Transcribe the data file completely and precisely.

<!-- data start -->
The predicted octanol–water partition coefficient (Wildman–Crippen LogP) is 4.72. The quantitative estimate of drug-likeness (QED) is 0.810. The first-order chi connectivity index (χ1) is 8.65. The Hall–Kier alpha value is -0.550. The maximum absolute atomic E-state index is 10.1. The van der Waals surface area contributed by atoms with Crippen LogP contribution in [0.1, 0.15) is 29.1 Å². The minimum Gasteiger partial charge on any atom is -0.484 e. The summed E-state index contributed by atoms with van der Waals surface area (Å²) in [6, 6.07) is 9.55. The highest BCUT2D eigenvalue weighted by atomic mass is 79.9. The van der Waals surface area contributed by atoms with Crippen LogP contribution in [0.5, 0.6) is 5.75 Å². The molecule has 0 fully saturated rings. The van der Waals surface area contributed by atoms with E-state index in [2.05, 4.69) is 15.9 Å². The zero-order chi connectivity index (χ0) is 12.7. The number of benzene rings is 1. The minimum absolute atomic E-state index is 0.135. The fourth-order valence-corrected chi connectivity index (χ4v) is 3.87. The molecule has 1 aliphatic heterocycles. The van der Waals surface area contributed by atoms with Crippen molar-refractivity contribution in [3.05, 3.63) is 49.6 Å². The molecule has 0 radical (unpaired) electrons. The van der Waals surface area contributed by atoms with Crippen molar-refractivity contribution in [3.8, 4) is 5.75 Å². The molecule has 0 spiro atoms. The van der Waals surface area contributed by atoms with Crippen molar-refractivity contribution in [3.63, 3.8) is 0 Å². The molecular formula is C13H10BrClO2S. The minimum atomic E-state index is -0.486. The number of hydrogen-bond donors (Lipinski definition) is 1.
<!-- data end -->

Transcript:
The predicted octanol–water partition coefficient (Wildman–Crippen LogP) is 4.72. The quantitative estimate of drug-likeness (QED) is 0.810. The first-order chi connectivity index (χ1) is 8.65. The Hall–Kier alpha value is -0.550. The maximum absolute atomic E-state index is 10.1. The van der Waals surface area contributed by atoms with Crippen LogP contribution in [0.1, 0.15) is 29.1 Å². The minimum Gasteiger partial charge on any atom is -0.484 e. The summed E-state index contributed by atoms with van der Waals surface area (Å²) in [6, 6.07) is 9.55. The highest BCUT2D eigenvalue weighted by atomic mass is 79.9. The van der Waals surface area contributed by atoms with Crippen LogP contribution in [0.5, 0.6) is 5.75 Å². The molecule has 0 fully saturated rings. The van der Waals surface area contributed by atoms with E-state index in [2.05, 4.69) is 15.9 Å². The zero-order chi connectivity index (χ0) is 12.7. The number of benzene rings is 1. The minimum absolute atomic E-state index is 0.135. The fourth-order valence-corrected chi connectivity index (χ4v) is 3.87. The molecule has 1 aliphatic heterocycles. The van der Waals surface area contributed by atoms with Crippen molar-refractivity contribution in [3.05, 3.63) is 49.6 Å². The molecule has 0 radical (unpaired) electrons. The van der Waals surface area contributed by atoms with Crippen molar-refractivity contribution in [3.8, 4) is 5.75 Å². The molecule has 0 spiro atoms. The van der Waals surface area contributed by atoms with Crippen molar-refractivity contribution in [3.63, 3.8) is 0 Å². The molecular formula is C13H10BrClO2S. The minimum atomic E-state index is -0.486. The number of hydrogen-bond donors (Lipinski definition) is 1.